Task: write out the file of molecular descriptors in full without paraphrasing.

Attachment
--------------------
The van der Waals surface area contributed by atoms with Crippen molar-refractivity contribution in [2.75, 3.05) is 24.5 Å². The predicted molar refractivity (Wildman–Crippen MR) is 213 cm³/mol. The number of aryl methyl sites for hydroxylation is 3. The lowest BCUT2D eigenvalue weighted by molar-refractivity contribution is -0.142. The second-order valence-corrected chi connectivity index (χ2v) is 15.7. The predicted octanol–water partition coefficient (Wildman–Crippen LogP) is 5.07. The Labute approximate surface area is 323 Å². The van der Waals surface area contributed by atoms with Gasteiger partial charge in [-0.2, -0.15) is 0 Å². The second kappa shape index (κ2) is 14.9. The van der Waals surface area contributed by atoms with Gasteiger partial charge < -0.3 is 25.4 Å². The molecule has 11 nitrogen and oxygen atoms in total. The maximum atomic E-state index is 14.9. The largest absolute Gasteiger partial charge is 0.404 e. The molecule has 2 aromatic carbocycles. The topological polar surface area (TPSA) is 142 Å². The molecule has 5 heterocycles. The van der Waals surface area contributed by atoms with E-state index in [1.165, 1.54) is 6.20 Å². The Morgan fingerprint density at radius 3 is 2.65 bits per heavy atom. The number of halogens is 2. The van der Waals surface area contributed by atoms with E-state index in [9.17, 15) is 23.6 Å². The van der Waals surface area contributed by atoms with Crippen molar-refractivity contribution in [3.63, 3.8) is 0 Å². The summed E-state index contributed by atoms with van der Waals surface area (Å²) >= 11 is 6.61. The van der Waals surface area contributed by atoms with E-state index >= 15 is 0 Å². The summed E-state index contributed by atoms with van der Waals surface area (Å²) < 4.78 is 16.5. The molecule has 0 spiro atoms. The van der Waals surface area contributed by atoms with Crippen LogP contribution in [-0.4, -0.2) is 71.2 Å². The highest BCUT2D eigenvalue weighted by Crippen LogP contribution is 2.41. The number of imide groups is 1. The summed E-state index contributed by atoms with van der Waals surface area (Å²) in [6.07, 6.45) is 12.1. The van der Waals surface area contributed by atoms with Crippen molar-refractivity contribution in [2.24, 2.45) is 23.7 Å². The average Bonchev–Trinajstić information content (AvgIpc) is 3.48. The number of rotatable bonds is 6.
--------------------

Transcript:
The van der Waals surface area contributed by atoms with Crippen molar-refractivity contribution in [2.75, 3.05) is 24.5 Å². The predicted molar refractivity (Wildman–Crippen MR) is 213 cm³/mol. The number of aryl methyl sites for hydroxylation is 3. The lowest BCUT2D eigenvalue weighted by molar-refractivity contribution is -0.142. The second-order valence-corrected chi connectivity index (χ2v) is 15.7. The predicted octanol–water partition coefficient (Wildman–Crippen LogP) is 5.07. The Labute approximate surface area is 323 Å². The van der Waals surface area contributed by atoms with Gasteiger partial charge in [-0.2, -0.15) is 0 Å². The second kappa shape index (κ2) is 14.9. The van der Waals surface area contributed by atoms with Gasteiger partial charge < -0.3 is 25.4 Å². The molecule has 11 nitrogen and oxygen atoms in total. The maximum atomic E-state index is 14.9. The largest absolute Gasteiger partial charge is 0.404 e. The molecule has 2 aromatic carbocycles. The topological polar surface area (TPSA) is 142 Å². The molecule has 5 heterocycles. The van der Waals surface area contributed by atoms with E-state index in [1.165, 1.54) is 6.20 Å². The Morgan fingerprint density at radius 3 is 2.65 bits per heavy atom. The number of halogens is 2. The van der Waals surface area contributed by atoms with E-state index in [9.17, 15) is 23.6 Å². The van der Waals surface area contributed by atoms with Crippen molar-refractivity contribution in [3.63, 3.8) is 0 Å². The summed E-state index contributed by atoms with van der Waals surface area (Å²) >= 11 is 6.61. The van der Waals surface area contributed by atoms with E-state index >= 15 is 0 Å². The summed E-state index contributed by atoms with van der Waals surface area (Å²) < 4.78 is 16.5. The molecule has 0 spiro atoms. The van der Waals surface area contributed by atoms with Crippen LogP contribution in [-0.4, -0.2) is 71.2 Å². The highest BCUT2D eigenvalue weighted by Crippen LogP contribution is 2.41. The number of imide groups is 1. The summed E-state index contributed by atoms with van der Waals surface area (Å²) in [6.07, 6.45) is 12.1. The van der Waals surface area contributed by atoms with Crippen molar-refractivity contribution in [2.24, 2.45) is 23.7 Å². The average Bonchev–Trinajstić information content (AvgIpc) is 3.48. The number of rotatable bonds is 6.